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Budget battleground.

In the decade of the 1980s, the federal government of the United States dramatically altered its spending patterns.

The national politics of the decade were dominated by a President whose goals included the strengthening of the nation's defense establishment and the reduction of spending on domestic programs, Those goals, although accepted only reluctantly and partially by the Congress, were largely realized through the federal budget process.

Defense spending rose dramatically, and when other programs could not be cut enough to offset that spending (and taxes were lowered), the result was a huge federal deficit.

Throughout the decade, public support for the President's policies remained high, despite the spiraling deficit.

The budgets for federal natural-resource programs clearly reflected the impact of those spending policies. A review of the federal spending trends as documented annually by the Office of Management and Budget in its massive federal budget documents shows the magnitude of the changes.

The trend in federal spending for Natural Resource and Environment (NRE) programs is shown as a percentage of total federal outlays.

Within the federal budget, the NRE sector contains five major groups of programs and agencies. They include Water Resources (Bureau of Reclamation, U.S. Army Corps of Engineers); Conservation and Land Management U.S. Forest Service, Bureau of Land Management, Soil Conservation Service, Mining Reclamation, Conservation Reserve); Pollution Control and Abatement (Environmental Protection Agency, Superfund); Recreation and Parks (National Park Service, Fish and Wildlife Service)- and Other (U.S. Geological Survey, Bureau of Mines, National Oceanic and Atmospheric Administration).

In total, this NRE budget accounts for the Interior Department and the Environmental Protection Agency, along with huge chunks of the Departmentof Agriculture and portions of the Departments of Commerce and Defense. In 1989, the total dollar outlay for all these programs was somewhere in the range of 16.5 billion, out of total federal outlays of about $1,137 billion. (That's 1.1 trillion dollars, for those who like big numbers.)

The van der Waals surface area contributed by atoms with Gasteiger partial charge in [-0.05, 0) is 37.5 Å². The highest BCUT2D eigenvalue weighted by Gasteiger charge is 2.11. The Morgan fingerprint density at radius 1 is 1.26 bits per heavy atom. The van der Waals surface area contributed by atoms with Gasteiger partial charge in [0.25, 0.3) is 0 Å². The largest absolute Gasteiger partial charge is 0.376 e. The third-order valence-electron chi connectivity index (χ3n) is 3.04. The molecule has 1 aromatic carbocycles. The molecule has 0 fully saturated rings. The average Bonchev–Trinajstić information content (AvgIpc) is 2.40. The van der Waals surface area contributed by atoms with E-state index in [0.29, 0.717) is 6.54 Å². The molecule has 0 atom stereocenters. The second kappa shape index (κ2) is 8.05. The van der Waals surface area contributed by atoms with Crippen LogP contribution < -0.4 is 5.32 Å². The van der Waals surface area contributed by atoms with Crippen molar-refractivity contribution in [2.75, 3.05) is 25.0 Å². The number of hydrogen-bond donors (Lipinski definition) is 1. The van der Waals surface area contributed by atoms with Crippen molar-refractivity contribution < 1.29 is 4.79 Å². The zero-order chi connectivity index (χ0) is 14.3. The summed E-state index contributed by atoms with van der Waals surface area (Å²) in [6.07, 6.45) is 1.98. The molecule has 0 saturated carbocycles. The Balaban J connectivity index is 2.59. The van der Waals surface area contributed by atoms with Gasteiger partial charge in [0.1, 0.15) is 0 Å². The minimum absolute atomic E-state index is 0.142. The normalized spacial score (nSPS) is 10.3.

As can be readily seen, the portion of total federal spending dedicated to environmental programs peaked in 1978, when it reached about three cents out of every federal dollar. It dropped dramatically during the final years of the Carter Administration and the early years of the Reagan Administration, falling to 1.5 cents by 1982. In general, it has remained at that level since that time, as the graph indicates.

(Most people feel that the biggest drop in federal attention to natural-resource spending came under President Reagan.

The big drop in proportionate spending occurred in 1979-1981, before the change in Administrations. The public pressure and political shifts were already in place, and perhaps Reagan's election victory in 1981 was more of a reflection of the strength of this trend than a cause of it.)

It is important to realize that these figures reflect the budget priorities that resulted from Congressional action, not the proposals contained in each year's Presidential budget. Each year, the Reagan Administration tried to cut far more from the natural-resource budgets than the Congress would allow. In 1989, for example, the President would have lowered natural-resource spending to barely one cent out of every federal dollar if his proposals had been accepted by Congress.

Several times during the decade, the elimination of entire agencies or program areas in the natural-resources field was proposed by the President. Each time, these proposals were rejected by the Congress.

Included in these "zero-out" proposals were the Soil Conservation Service, the Extension Service, and virtually an of the state and private forestry programs of the U.S. Forest Service.

Several programs did suffer significant reductions, and in others, money collected from the public for a conservation purpose was simply never used for the intended purpose.

Massive reductions in the spending allowed from the Land and Water Conservation Fund brought federal land purchases for parks, as well as grants for purchasing state and local parkland, dramatically downward. The Fund grew, as offshore oil revenues continued to pour into the federal treasury, but those revenues were not spent.

Similarly, funds continued to be collected from coal taxes to finance the reclamation of abandoned mined lands, but those funds were, for the most part, retained in the Treasury to offset the deficit rather than being spent on land reclamation.

Proposals to do similar "containment" of dedicated funds, such as the WallopBreaux funds that are dedicated to sportfisheries restoration, met with such intense political backlash that they were stopped.